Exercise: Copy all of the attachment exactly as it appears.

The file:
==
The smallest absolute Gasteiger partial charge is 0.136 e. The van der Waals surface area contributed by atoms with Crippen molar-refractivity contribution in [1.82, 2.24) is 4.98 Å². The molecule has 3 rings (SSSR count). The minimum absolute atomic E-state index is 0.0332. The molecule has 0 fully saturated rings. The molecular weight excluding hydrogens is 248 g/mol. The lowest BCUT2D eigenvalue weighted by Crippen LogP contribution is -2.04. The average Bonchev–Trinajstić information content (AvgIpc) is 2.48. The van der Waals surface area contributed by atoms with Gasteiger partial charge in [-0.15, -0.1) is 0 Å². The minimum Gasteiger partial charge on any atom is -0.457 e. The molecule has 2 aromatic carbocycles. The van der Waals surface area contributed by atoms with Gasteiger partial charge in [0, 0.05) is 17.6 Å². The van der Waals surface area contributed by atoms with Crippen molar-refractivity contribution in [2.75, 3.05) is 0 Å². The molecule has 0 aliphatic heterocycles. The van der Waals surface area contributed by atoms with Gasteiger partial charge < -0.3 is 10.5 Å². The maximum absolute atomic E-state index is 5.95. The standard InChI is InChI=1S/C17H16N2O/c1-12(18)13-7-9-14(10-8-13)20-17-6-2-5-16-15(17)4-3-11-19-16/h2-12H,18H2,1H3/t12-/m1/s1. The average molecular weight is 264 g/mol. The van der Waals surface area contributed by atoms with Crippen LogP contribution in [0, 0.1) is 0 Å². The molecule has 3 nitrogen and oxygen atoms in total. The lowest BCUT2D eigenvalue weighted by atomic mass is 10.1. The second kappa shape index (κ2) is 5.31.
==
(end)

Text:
The smallest absolute Gasteiger partial charge is 0.136 e. The van der Waals surface area contributed by atoms with Crippen molar-refractivity contribution in [1.82, 2.24) is 4.98 Å². The molecule has 3 rings (SSSR count). The minimum absolute atomic E-state index is 0.0332. The molecule has 0 fully saturated rings. The molecular weight excluding hydrogens is 248 g/mol. The lowest BCUT2D eigenvalue weighted by Crippen LogP contribution is -2.04. The average Bonchev–Trinajstić information content (AvgIpc) is 2.48. The van der Waals surface area contributed by atoms with Gasteiger partial charge in [-0.15, -0.1) is 0 Å². The minimum Gasteiger partial charge on any atom is -0.457 e. The molecule has 2 aromatic carbocycles. The van der Waals surface area contributed by atoms with Gasteiger partial charge in [0, 0.05) is 17.6 Å². The van der Waals surface area contributed by atoms with Crippen molar-refractivity contribution in [2.75, 3.05) is 0 Å². The molecule has 0 aliphatic heterocycles. The van der Waals surface area contributed by atoms with Gasteiger partial charge < -0.3 is 10.5 Å². The maximum absolute atomic E-state index is 5.95. The standard InChI is InChI=1S/C17H16N2O/c1-12(18)13-7-9-14(10-8-13)20-17-6-2-5-16-15(17)4-3-11-19-16/h2-12H,18H2,1H3/t12-/m1/s1. The average molecular weight is 264 g/mol. The van der Waals surface area contributed by atoms with Crippen LogP contribution in [0, 0.1) is 0 Å². The molecule has 3 nitrogen and oxygen atoms in total. The lowest BCUT2D eigenvalue weighted by atomic mass is 10.1. The second kappa shape index (κ2) is 5.31.